Natalie Rawnsley only had one bite from the suspicious-looking meal, but that bite turned out to be fatal.
As the Herfordshire Mercury reports, Natalie was on vacation in Greece with her husband, Stewart, and their two sons. They were into the second week of the trip, staying at a hotel on the island of Cofu and doing what parents of young children often do when out to eat with the kids — taking turns.JESHOOTS/Pexels
Stewart told the Mercury that the family would eat at one of the restaurants or buffets and the parents would split up to get their dinner:
“The set up Natalie and I had agreed was we took it in turns alternatively either to go up and get the kids food and our food while the other joined the longer queue for nicer food.
I had both my boys with me, we had pasta, bread and sausages. Natalie had a completely different dinner which consisted of chicken, salad, prawns, and vegetables.”
On the day Natalie fell ill, Stewart and the children were already seated when Natalie joined them. He told the Mercury that Natalie immediately noticed something wrong with her chicken dish:
“Natalie started to eat hers, and as she cut the chicken, the chicken oozed red blood to which point I commented it looked bloody. She got up took it back replaced the chicken with a different piece and came back and ate it.”
The mom had a few more bites of her dinner, but began complaining about feeling ill later that evening. By 3 a.m., her condition had deteriorated to the point where she spent the night getting sick in the bathroom of their hotel room.
The next day, Natalie was sent to a nearby medical center and later moved to Corfu’s hospital, about 40 miles away. At about 11 p.m. that evening, Stewart was advised to get to the hospital immediately. When he arrived, he found her surrounded by doctors, but still able to speak to him. He told the Mercury:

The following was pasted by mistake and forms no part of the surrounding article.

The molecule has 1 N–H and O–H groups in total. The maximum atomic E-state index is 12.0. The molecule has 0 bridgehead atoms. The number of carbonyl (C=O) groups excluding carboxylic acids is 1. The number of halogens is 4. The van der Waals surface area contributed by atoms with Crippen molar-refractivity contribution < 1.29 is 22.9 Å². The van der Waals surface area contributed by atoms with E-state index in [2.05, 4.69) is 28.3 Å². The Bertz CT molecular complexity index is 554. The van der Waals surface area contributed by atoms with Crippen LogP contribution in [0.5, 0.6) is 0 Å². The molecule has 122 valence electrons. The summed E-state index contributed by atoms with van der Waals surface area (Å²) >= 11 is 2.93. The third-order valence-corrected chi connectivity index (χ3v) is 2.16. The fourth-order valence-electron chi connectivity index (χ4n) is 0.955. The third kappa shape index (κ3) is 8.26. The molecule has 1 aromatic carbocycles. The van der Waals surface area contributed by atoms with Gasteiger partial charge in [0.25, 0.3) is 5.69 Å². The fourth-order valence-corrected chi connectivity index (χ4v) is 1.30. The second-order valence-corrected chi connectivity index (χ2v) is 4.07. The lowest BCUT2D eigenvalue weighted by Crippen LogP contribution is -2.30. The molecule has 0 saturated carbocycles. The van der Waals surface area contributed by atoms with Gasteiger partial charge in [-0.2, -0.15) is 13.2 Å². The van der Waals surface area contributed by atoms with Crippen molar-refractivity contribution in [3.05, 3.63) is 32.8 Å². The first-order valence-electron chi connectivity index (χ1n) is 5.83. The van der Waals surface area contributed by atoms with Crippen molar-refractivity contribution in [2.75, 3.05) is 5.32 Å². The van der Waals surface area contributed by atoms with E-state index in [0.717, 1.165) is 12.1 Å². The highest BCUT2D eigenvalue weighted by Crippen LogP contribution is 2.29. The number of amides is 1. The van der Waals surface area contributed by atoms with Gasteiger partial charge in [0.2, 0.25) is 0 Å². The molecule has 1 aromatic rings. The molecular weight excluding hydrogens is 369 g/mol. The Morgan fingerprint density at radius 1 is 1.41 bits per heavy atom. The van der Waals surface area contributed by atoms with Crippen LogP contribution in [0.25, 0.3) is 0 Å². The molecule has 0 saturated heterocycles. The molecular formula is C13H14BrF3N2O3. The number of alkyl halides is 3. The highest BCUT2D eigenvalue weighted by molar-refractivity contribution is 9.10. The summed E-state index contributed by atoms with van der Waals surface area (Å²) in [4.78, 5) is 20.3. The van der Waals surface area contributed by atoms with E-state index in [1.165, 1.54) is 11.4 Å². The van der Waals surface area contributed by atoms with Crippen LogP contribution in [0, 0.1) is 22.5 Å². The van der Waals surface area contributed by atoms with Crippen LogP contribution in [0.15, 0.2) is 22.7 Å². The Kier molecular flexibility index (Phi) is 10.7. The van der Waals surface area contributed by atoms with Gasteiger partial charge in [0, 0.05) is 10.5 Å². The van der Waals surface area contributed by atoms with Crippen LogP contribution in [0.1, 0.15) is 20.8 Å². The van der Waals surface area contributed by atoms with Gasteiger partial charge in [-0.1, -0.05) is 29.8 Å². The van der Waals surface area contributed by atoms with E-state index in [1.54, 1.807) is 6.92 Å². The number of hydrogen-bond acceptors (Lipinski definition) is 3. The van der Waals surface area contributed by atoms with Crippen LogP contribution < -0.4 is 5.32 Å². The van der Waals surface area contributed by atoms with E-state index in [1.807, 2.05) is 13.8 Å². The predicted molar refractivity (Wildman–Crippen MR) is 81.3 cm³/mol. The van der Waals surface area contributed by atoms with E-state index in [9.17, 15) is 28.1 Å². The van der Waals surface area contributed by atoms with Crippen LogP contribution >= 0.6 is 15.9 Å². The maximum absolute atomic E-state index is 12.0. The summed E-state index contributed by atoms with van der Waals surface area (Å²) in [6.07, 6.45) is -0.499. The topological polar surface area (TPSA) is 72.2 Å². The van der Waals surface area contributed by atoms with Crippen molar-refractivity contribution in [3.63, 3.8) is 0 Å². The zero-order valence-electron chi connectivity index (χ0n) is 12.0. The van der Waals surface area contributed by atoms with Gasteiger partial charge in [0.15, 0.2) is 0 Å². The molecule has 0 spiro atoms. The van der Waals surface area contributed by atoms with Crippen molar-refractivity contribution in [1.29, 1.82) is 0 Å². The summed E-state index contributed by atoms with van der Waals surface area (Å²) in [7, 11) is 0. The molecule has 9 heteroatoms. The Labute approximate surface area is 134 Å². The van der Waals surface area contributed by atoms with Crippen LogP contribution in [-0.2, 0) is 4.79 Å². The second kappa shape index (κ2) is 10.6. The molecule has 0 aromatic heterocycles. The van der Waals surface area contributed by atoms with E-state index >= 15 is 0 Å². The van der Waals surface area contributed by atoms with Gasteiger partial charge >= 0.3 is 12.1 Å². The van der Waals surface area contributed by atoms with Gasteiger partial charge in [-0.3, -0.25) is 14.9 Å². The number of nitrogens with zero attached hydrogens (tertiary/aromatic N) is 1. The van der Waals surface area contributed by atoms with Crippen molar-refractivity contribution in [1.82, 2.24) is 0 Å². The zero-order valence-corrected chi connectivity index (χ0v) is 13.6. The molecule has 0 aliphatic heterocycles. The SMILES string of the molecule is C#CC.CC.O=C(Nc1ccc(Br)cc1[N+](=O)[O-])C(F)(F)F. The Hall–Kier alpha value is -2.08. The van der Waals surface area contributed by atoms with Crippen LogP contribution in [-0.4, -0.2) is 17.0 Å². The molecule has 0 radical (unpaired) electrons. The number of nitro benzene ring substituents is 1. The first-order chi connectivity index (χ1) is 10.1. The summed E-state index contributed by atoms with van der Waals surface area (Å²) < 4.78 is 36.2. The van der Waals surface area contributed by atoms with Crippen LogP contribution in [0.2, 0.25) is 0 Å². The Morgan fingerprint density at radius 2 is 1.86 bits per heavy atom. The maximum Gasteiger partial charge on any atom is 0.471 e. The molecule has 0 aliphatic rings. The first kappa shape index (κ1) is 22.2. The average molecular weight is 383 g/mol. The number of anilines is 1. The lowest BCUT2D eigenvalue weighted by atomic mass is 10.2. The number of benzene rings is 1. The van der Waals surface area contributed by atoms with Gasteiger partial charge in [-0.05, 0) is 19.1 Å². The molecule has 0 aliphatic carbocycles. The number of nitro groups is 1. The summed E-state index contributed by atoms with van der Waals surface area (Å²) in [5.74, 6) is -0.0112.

“She was fully awake and aware, and happy to see me, but obviously distressed and concerned. There was pain in her legs and she had also had a number of red blotches all over her.”
The family would later learn that a nurse wanted to fly Natalie to a hospital on the Greek mainland, where there were better medical facilities. Meanwhile, Natalie was developing blood clots all over her body.
Over the next several hours, Natalie’s conditioned became critical. Stewart told The Sun that he and Natalie’s brother noticed her heart rate getting weaker:
“I screamed out and her brother screamed out. Medical assistance arrived and we were removed from the room. We were outside the door and they were in there five or ten minutes and then the same nurse came out and apologized as there wasn’t anything more she could do, and Natalie died.”
Though Natalie was a fit, 37-year-old stay-at-home mom and triathlete, the food poisoning caused by the bad piece of chicken was more than her system could handle.
People reports that Professor Sebastien Lucas believes Natalie’s initial case of food poisoning led to a condition known as disseminated intravascular coagulation (DIC).
According to the National Institutes of Health, DIC is a disorder wherein overactive proteins create a series of blood clots in the body, which can affect blood flow to the major organs. Lucas added that Natalie was probably genetically predisposed to have a bad reaction to food poisoning:
“It depends on what your genes are. It seems like Mrs. Rawsley had the wrong genes — to put it crudely.”
At the inquest into Natalie’s death, Assistant Coroner Dr Shirley Radcliffe testified that she believes Natalie’s bite of uncooked chicken caused an e-coli infection, which then developed into DIC:
“The most common infection that causes this condition is E-Coli. It all fits together with her having contracted from uncooked chicken which is a source of this infection. The timeline fits very well with her having developed initially gastroenteritis but then this additional condition DIC that certain individuals can develop.”
Radcliffe added that there was little that anyone could do to help once Natalie’s condition became critical:
“We have to consider its very patient-specific, some patients will be susceptible to this and some will not. There’s nothing anyone can do to reverse it.”
Natalie is survived by her husband and their two children.